Taxco, an important Mexican silver-mining center in the state of Guerrero, especially associated with the eighteenth-century mine owner José de la Borda. Knownas Tlachco ("place of the ball court") in pre-Hispanic times, it was a source of copper for the Mexica empire. Along with some iron ore, this copper was being worked by Indians under Spanish direction in the 1520s, soon after the triumph of Hernán Cortés. The first major silver strikes were made in the 1530s, and Taxco (the Spanish corruption of "Tlachco") became one of the more productive silver-mine towns (reales de minas) of New Spain. Since it was located in the indigenous heartland, Indian tribute workers could be used to augment slave and wage labor, something that was not possible in northern mining regions. Despite a series of booms and busts, Taxco remained productive into the twentieth century. It is now a popular tourist site and the source of fine silver products.
See alsoMining: Colonial Spanish America .
There is no scholarly English-language monograph about Taxco currently available. The standard account in Spanish remains Manuel Toussaint, Tasco (1931). Brief, comparative mention of Taxco can be found in Peter J. Bakewell, Silver Mining and Society in Colonial Mexico: Zacatecas, 1546–1700 (1971).
David A. Brading, Miners and Merchants in Bourbon Mexico, 1763–1810 (1971). Forced labor in colonial Taxco is discussed in Robert Haskett, "'Our Trouble with the Taxco Tribute': Involuntary Mine Labor and the Indians of Colonial Cuernavaca," in Hispanic American Historical Review 71 (August 1991): 447-475.
Enciso Contreras, José. Taxco en el siglo XVI: Sociedad y normatividad en un real de minas novohispano. Zacatecas, México: Consejo Nacional para la Cultura y las Artes, 1999.
Mark, Joan T. The Silver Gringo: William Spratling and Taxco. Albuquerque: University of New Mexico Press, 2000.
Pérez Rosales, Laura. Minería y sociedad en Taxco durante el siglo XVIII. México, D.F.: Universidad Iberoamericana, Departamento de Historia, 1996.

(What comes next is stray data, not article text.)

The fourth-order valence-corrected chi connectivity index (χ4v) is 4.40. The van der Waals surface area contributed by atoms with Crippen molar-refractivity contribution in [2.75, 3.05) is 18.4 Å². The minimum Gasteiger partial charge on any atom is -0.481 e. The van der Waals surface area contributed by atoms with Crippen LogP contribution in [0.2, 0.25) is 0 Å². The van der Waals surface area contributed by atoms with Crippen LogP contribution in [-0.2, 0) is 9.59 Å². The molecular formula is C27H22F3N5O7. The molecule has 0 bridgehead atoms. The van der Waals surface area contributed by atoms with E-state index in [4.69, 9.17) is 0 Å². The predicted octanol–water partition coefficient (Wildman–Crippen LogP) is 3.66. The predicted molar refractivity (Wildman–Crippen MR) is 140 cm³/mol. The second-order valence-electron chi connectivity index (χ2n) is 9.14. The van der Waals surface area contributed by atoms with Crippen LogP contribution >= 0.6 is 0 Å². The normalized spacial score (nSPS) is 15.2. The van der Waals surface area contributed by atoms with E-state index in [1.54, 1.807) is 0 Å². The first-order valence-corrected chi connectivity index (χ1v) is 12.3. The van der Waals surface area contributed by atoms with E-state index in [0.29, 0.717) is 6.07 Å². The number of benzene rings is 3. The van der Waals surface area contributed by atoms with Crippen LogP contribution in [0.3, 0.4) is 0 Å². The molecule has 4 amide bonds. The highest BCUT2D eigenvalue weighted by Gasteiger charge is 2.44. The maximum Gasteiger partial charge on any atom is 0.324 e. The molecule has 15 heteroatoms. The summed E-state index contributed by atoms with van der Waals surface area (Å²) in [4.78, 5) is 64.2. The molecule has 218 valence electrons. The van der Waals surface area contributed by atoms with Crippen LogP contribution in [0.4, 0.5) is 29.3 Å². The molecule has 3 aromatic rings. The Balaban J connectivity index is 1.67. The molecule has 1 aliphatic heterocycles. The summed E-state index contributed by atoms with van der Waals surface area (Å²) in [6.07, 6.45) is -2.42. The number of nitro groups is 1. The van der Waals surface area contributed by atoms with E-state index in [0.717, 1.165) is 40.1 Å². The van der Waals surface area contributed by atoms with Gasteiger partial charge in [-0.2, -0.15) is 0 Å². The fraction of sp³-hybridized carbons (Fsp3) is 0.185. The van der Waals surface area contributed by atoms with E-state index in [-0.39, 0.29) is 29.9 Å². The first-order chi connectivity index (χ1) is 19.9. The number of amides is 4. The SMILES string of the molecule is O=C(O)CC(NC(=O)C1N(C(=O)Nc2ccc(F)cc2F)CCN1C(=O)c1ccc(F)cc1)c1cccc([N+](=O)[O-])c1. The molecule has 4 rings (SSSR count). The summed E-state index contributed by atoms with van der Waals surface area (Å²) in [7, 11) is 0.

"Taxco." Encyclopedia of Latin American History and Culture. . Encyclopedia.com. (September 19, 2018). http://www.encyclopedia.com/humanities/encyclopedias-almanacs-transcripts-and-maps/taxco
"Taxco." Encyclopedia of Latin American History and Culture. . Retrieved September 19, 2018 from Encyclopedia.com: http://www.encyclopedia.com/humanities/encyclopedias-almanacs-transcripts-and-maps/taxco
Encyclopedia.com gives you the ability to cite reference entries and articles according to common styles from the Modern Language Association (MLA), The Chicago Manual of Style, and the American Psychological Association (APA).
Within the “Cite this article” tool, pick a style to see how all available information looks when formatted according to that style. Then, copy and paste the text into your bibliography or works cited list.
Because each style has its own formatting nuances that evolve over time and not all information is available for every reference entry or article, Encyclopedia.com cannot guarantee each citation it generates. Therefore, it’s best to use Encyclopedia.com citations as a starting point before checking the style against your school or publication’s requirements and the most-recent information available at these sites:
Modern Language Association
The Chicago Manual of Style
American Psychological Association
- Most online reference entries and articles do not have page numbers. Therefore, that information is unavailable for most Encyclopedia.com content. However, the date of retrieval is often important. Refer to each style’s convention regarding the best way to format page numbers and retrieval dates.
- In addition to the MLA, Chicago, and APA styles, your school, university, publication, or institution may have its own requirements for citations. Therefore, be sure to refer to those guidelines when editing your bibliography or works cited list.